Project description:Bilateral symmetry is a fundamental property of the vertebrate central nervous system. Local deviations from symmetry provide various types of information about the development, evolution, and function of elements within the CNS, especially the cerebral hemispheres. Here, we quantify the pattern and extent of asymmetry in cortical folding within the cerebrum of Papio baboons and assess the evolutionary and developmental implications of the findings. Analyses of directional asymmetry show a population-level trend in length measurements indicating that baboons are genetically predisposed to be asymmetrical, with the right side longer than the left in the anterior cerebrum while the left side is longer than the right posteriorly. We also find a corresponding bias to display a right frontal petalia (overgrowth of the anterior pole of the cerebral cortex on the right side). By quantifying fluctuating asymmetry, we assess canalization of brain features and the susceptibility of the baboon brain to developmental perturbations. We find that features are differentially canalized depending on their ontogenetic timing. We further deduce that development of the two hemispheres is to some degree independent. This independence has important implications for the evolution of cerebral hemispheres and their separate specialization. Asymmetry is a major feature of primate brains and is characteristic of both brain structure and function.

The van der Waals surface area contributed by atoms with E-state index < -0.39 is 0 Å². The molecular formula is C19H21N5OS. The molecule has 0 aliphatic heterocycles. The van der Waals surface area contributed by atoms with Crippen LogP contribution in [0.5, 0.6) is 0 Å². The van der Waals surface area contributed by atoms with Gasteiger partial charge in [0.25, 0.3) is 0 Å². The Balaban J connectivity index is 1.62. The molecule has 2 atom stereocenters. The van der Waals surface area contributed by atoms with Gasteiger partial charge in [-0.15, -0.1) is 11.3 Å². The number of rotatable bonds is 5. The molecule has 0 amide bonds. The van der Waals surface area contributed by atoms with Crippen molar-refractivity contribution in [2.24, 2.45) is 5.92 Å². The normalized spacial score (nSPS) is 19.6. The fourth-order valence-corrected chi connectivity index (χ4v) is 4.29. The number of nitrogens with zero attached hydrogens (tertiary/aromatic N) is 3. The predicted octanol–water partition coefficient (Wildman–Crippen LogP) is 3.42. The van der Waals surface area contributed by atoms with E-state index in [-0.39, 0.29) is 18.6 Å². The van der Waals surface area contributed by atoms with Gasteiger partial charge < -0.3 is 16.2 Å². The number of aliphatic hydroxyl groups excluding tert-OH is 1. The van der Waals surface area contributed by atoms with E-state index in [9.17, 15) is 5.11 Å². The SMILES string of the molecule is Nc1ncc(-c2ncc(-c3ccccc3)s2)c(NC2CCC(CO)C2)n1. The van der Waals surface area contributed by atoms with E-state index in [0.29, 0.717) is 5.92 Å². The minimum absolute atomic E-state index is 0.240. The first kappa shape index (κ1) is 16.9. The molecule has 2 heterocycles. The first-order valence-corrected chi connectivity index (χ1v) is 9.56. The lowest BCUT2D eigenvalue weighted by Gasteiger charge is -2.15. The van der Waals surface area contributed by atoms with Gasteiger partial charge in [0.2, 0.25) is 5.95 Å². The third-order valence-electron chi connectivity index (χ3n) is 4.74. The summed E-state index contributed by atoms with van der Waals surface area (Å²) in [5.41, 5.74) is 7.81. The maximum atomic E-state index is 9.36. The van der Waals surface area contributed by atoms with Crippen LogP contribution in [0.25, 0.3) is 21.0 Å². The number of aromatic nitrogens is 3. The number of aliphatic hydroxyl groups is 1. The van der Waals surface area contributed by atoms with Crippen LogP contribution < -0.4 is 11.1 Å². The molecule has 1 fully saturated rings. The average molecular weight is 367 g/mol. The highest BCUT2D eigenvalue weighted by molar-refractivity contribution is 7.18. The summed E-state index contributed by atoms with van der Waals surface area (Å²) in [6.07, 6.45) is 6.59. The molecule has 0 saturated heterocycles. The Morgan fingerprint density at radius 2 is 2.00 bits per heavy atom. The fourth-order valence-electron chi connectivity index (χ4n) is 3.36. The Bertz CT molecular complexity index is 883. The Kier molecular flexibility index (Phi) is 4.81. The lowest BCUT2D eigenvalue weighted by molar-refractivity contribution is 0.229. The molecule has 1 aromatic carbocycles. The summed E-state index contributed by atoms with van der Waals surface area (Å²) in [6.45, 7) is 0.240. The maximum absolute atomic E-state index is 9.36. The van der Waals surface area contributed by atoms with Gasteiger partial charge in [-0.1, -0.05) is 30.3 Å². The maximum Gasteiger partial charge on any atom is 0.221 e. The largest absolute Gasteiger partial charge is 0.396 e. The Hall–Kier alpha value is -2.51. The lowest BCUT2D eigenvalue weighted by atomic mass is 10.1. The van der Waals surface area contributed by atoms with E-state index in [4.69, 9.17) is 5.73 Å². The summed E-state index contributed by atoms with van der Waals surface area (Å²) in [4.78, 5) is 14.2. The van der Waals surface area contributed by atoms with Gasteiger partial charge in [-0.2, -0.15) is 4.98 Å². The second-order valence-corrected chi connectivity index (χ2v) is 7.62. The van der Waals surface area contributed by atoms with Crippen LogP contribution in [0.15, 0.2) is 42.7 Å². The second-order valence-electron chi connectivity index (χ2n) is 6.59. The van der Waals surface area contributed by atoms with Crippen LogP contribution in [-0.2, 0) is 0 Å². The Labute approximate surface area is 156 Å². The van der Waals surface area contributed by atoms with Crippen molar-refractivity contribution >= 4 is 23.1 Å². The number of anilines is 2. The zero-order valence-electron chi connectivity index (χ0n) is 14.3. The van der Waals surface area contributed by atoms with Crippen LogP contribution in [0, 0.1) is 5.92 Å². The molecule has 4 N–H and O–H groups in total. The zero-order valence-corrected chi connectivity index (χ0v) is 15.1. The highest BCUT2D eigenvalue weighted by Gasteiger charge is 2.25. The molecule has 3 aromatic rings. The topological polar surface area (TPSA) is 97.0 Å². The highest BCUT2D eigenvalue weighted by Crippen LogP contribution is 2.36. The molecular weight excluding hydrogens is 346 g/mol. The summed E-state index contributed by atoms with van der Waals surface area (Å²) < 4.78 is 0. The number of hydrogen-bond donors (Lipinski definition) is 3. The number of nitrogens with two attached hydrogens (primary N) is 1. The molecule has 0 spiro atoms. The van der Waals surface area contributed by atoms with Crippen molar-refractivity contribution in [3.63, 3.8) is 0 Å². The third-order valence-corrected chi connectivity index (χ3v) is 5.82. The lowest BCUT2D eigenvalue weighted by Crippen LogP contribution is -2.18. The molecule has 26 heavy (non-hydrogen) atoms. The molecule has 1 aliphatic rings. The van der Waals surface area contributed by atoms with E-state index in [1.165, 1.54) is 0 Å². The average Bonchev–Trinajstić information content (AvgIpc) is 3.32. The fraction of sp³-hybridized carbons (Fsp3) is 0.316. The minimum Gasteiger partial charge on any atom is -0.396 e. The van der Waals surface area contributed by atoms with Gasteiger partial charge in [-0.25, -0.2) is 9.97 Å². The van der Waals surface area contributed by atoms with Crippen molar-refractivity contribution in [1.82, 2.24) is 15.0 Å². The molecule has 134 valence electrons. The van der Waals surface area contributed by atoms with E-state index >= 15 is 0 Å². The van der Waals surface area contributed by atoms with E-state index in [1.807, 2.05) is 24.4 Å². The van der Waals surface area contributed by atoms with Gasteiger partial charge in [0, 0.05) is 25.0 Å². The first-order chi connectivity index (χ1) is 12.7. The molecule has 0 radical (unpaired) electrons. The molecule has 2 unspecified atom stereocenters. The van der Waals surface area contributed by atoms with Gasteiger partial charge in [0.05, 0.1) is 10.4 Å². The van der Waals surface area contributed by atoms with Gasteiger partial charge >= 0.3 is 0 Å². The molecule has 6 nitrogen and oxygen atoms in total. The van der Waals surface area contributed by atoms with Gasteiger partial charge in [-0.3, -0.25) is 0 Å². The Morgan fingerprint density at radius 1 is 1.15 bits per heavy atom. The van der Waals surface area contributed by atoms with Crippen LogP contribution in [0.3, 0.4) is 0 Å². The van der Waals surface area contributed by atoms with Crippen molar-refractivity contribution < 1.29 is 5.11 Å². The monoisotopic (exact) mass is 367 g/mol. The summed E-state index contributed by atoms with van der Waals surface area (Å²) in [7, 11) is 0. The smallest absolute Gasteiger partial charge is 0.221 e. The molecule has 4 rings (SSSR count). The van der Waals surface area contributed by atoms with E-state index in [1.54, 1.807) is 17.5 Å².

Project description:Human brains are markedly asymmetric in structure and lateralized in function, which suggests a relationship between these two properties. The brains of other closely related primates, such as chimpanzees, show similar patterns of asymmetry, but to a lesser degree, indicating an increase in anatomical and functional asymmetry during hominin evolution. We analysed the heritability of cerebral asymmetry in chimpanzees and humans using classic morphometrics, geometric morphometrics, and quantitative genetic techniques. In our analyses, we separated directional asymmetry and fluctuating asymmetry (FA), which is indicative of environmental influences during development. We show that directional patterns of asymmetry, those that are consistently present in most individuals in a population, do not have significant heritability when measured through simple linear metrics, but they have marginally significant heritability in humans when assessed through three-dimensional configurations of landmarks that reflect variation in the size, position, and orientation of different cortical regions with respect to each other. Furthermore, genetic correlations between left and right hemispheres are substantially lower in humans than in chimpanzees, which points to a relatively stronger environmental influence on left-right differences in humans. We also show that the level of FA has significant heritability in both species in some regions of the cerebral cortex. This suggests that brain responsiveness to environmental influences, which may reflect neural plasticity, has genetic bases in both species. These results have implications for the evolvability of brain asymmetry and plasticity among humans and our close relatives.